Polonius Represents a Good Father
Polonius, advisor in the court of King Claudius of Denmark, is a good father to both of his children, Ophelia and Laertes. He represents a good father due to his desire to do whatever is best for his children. “Polonius first illustrates the role of protector in the very first scene he appears.”(Zach Hitchcock, Shakespeare Expert) Polonius displays these actions whenever his children are either in danger, or in a situation where they could just use a fatherly figure to talk to. Although throughout the story he is portrays as this hovering, overprotective father, it is obvious that all he wishes is the best for his two children. Polonius’ love for both children proves that he is a good father in the sense that he only desires what is best for his kids. Polonius is a good father to Laertes because he tells him advice that ends up helping him out. “…And these few precepts in thy memory
Look thou character. Give thy thoughts no tongue,
Nor any unproportioned thought his act.
Be thou familiar but by no means vulgar.
Those friends thou hast, and their adoption tried,
Grapple them unto thy soul with hoops of steel,
But do not dull thy palm with entertainment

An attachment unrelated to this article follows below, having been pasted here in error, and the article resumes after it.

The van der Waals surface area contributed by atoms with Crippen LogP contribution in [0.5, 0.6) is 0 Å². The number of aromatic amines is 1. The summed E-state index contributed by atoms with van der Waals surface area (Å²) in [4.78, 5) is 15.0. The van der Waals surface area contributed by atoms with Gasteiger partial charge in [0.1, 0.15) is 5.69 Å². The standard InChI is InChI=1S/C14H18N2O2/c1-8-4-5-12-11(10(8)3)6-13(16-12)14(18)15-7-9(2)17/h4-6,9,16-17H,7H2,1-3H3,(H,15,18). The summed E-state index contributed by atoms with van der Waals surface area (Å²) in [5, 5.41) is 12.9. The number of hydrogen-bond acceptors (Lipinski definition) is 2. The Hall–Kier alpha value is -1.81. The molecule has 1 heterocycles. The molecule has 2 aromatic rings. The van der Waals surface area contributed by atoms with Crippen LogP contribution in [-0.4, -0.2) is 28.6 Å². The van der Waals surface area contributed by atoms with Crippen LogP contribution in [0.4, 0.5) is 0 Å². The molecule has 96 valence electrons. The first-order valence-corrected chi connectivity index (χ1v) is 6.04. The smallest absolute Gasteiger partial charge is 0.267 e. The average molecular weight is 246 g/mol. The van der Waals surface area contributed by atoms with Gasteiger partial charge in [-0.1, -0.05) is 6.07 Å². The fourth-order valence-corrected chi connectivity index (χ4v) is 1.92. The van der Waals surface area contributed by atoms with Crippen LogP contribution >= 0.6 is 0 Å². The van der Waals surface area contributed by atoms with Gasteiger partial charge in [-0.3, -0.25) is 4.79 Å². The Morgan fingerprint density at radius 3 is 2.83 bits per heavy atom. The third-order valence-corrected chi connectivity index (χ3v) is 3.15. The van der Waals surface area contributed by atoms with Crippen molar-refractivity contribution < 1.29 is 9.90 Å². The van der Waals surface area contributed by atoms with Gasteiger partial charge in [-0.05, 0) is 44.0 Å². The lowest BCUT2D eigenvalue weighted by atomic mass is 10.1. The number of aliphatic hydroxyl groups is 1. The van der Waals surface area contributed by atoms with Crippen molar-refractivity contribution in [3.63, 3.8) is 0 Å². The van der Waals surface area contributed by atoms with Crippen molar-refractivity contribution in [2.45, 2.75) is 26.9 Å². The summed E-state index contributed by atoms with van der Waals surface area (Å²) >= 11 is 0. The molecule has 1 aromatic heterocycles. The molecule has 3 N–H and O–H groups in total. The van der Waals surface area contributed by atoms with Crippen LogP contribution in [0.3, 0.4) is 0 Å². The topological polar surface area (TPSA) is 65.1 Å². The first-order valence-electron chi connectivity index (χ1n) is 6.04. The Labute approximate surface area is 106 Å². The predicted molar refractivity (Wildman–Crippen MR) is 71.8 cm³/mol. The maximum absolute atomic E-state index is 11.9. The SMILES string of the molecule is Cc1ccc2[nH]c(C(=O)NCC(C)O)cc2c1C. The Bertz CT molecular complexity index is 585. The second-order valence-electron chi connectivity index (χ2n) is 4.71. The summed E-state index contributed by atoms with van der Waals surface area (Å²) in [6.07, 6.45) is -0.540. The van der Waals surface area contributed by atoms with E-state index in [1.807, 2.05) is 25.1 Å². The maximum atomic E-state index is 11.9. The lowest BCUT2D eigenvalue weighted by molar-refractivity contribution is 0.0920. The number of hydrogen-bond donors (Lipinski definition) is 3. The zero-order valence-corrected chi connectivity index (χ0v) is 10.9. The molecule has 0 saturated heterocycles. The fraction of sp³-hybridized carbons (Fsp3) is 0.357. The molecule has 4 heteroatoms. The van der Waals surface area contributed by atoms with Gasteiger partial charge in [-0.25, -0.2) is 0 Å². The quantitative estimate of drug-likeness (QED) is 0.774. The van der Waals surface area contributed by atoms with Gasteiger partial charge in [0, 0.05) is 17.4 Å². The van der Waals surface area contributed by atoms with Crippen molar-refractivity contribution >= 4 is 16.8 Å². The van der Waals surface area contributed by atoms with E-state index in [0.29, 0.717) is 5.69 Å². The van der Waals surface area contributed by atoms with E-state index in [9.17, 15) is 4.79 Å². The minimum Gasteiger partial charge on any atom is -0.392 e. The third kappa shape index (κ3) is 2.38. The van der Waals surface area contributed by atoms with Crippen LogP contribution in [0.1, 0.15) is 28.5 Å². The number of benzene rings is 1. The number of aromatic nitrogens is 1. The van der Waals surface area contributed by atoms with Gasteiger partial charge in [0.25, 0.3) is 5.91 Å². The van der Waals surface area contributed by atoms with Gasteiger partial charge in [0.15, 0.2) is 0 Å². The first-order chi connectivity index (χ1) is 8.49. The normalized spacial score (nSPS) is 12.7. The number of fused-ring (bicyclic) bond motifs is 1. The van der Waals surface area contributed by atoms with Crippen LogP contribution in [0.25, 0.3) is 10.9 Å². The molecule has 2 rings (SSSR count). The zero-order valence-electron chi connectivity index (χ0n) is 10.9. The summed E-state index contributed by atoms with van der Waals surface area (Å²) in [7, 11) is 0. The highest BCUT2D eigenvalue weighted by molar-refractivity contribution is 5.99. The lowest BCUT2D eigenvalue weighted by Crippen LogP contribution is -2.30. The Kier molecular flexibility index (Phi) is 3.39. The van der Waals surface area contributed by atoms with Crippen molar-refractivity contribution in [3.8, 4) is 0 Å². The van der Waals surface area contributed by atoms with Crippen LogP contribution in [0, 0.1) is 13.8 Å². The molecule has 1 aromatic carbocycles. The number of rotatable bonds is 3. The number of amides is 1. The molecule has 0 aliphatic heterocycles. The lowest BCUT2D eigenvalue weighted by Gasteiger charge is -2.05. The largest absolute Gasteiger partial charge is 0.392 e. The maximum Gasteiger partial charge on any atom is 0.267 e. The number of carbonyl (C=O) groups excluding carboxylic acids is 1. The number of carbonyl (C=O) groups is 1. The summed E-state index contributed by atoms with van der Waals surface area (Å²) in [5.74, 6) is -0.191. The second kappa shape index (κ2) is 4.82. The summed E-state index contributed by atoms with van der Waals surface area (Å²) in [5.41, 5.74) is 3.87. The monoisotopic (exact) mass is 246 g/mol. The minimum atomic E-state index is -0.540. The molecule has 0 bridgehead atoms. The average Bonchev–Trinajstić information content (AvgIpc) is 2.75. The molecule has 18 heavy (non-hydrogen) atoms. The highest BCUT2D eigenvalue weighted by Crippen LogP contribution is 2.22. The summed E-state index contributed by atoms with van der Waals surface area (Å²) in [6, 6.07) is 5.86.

Of each new-hatched, unfledged comrade. Beware
Of entrance to a quarrel, but being in,
Bear ’t that th' opposèd may beware of thee.
Give every man thy ear but few thy voice.
Take each man’s censure but reserve thy judgment.
Costly thy habit as thy purse can buy,
But not expressed in fancy—rich, not gaudy,
For the apparel oft proclaims the man,
And they in France of the best rank and station
Are of a most select and generous chief in that…”(1.2.64)
Polonius tells Laertes to go to France to be safe, and to be away from Denmark. He tells him things very specific things to do and not to do in order to remain low profile, an to stay safe. Later in the play, Polonius also tells Laertes to stay out of trouble and...
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